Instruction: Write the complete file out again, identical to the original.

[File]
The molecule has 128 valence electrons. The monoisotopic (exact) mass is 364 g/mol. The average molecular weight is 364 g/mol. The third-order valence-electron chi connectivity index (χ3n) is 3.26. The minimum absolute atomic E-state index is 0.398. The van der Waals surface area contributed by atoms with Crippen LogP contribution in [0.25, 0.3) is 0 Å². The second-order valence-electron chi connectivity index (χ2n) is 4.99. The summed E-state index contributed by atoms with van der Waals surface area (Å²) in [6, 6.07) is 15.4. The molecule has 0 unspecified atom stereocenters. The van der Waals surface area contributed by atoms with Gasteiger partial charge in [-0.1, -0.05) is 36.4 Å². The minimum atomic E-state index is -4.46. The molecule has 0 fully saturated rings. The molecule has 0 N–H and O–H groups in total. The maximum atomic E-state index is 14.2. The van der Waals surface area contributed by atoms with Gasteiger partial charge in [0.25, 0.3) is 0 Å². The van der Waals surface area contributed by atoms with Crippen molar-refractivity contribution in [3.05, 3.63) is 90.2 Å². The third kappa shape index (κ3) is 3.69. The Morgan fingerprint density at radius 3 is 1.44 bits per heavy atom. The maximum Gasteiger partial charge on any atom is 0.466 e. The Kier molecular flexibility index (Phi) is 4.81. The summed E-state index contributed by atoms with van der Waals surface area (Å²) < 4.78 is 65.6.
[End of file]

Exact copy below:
The molecule has 128 valence electrons. The monoisotopic (exact) mass is 364 g/mol. The average molecular weight is 364 g/mol. The third-order valence-electron chi connectivity index (χ3n) is 3.26. The minimum absolute atomic E-state index is 0.398. The van der Waals surface area contributed by atoms with Crippen LogP contribution in [0.25, 0.3) is 0 Å². The second-order valence-electron chi connectivity index (χ2n) is 4.99. The summed E-state index contributed by atoms with van der Waals surface area (Å²) in [6, 6.07) is 15.4. The molecule has 0 unspecified atom stereocenters. The van der Waals surface area contributed by atoms with Gasteiger partial charge in [-0.1, -0.05) is 36.4 Å². The minimum atomic E-state index is -4.46. The molecule has 0 fully saturated rings. The molecule has 0 N–H and O–H groups in total. The maximum atomic E-state index is 14.2. The van der Waals surface area contributed by atoms with Gasteiger partial charge in [0.25, 0.3) is 0 Å². The van der Waals surface area contributed by atoms with Crippen molar-refractivity contribution in [3.05, 3.63) is 90.2 Å². The third kappa shape index (κ3) is 3.69. The Morgan fingerprint density at radius 3 is 1.44 bits per heavy atom. The maximum Gasteiger partial charge on any atom is 0.466 e. The Kier molecular flexibility index (Phi) is 4.81. The summed E-state index contributed by atoms with van der Waals surface area (Å²) < 4.78 is 65.6.